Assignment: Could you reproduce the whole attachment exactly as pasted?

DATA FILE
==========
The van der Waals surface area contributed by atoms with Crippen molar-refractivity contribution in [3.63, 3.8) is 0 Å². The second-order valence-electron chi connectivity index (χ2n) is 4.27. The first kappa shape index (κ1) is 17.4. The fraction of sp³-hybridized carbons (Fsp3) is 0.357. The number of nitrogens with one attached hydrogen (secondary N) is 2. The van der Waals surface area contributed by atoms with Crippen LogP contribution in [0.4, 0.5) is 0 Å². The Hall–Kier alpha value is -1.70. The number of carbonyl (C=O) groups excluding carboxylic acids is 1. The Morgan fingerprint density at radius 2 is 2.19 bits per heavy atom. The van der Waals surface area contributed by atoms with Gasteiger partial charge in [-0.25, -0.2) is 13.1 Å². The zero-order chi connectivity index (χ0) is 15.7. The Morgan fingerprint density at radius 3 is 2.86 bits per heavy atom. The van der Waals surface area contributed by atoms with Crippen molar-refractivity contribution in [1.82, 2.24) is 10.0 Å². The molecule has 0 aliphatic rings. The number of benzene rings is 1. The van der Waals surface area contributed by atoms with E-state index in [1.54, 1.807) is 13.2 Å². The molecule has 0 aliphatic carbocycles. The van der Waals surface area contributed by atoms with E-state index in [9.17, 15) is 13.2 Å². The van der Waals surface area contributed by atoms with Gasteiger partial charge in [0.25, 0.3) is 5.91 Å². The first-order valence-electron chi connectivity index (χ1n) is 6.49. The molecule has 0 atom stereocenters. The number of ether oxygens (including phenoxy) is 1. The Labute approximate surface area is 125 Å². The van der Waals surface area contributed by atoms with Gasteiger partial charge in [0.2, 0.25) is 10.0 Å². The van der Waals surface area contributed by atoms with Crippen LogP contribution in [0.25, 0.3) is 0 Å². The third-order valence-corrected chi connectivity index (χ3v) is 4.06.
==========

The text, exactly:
The van der Waals surface area contributed by atoms with Crippen molar-refractivity contribution in [3.63, 3.8) is 0 Å². The second-order valence-electron chi connectivity index (χ2n) is 4.27. The first kappa shape index (κ1) is 17.4. The fraction of sp³-hybridized carbons (Fsp3) is 0.357. The number of nitrogens with one attached hydrogen (secondary N) is 2. The van der Waals surface area contributed by atoms with Crippen LogP contribution in [0.4, 0.5) is 0 Å². The Hall–Kier alpha value is -1.70. The number of carbonyl (C=O) groups excluding carboxylic acids is 1. The Morgan fingerprint density at radius 2 is 2.19 bits per heavy atom. The van der Waals surface area contributed by atoms with Gasteiger partial charge in [-0.25, -0.2) is 13.1 Å². The zero-order chi connectivity index (χ0) is 15.7. The Morgan fingerprint density at radius 3 is 2.86 bits per heavy atom. The van der Waals surface area contributed by atoms with Crippen molar-refractivity contribution in [1.82, 2.24) is 10.0 Å². The molecule has 0 aliphatic rings. The number of benzene rings is 1. The van der Waals surface area contributed by atoms with E-state index in [1.54, 1.807) is 13.2 Å². The molecule has 0 aliphatic carbocycles. The van der Waals surface area contributed by atoms with E-state index in [9.17, 15) is 13.2 Å². The van der Waals surface area contributed by atoms with Gasteiger partial charge in [0.25, 0.3) is 5.91 Å². The first-order valence-electron chi connectivity index (χ1n) is 6.49. The molecule has 0 atom stereocenters. The number of ether oxygens (including phenoxy) is 1. The Labute approximate surface area is 125 Å². The van der Waals surface area contributed by atoms with Gasteiger partial charge in [0.2, 0.25) is 10.0 Å². The van der Waals surface area contributed by atoms with Crippen LogP contribution in [0.25, 0.3) is 0 Å². The third-order valence-corrected chi connectivity index (χ3v) is 4.06.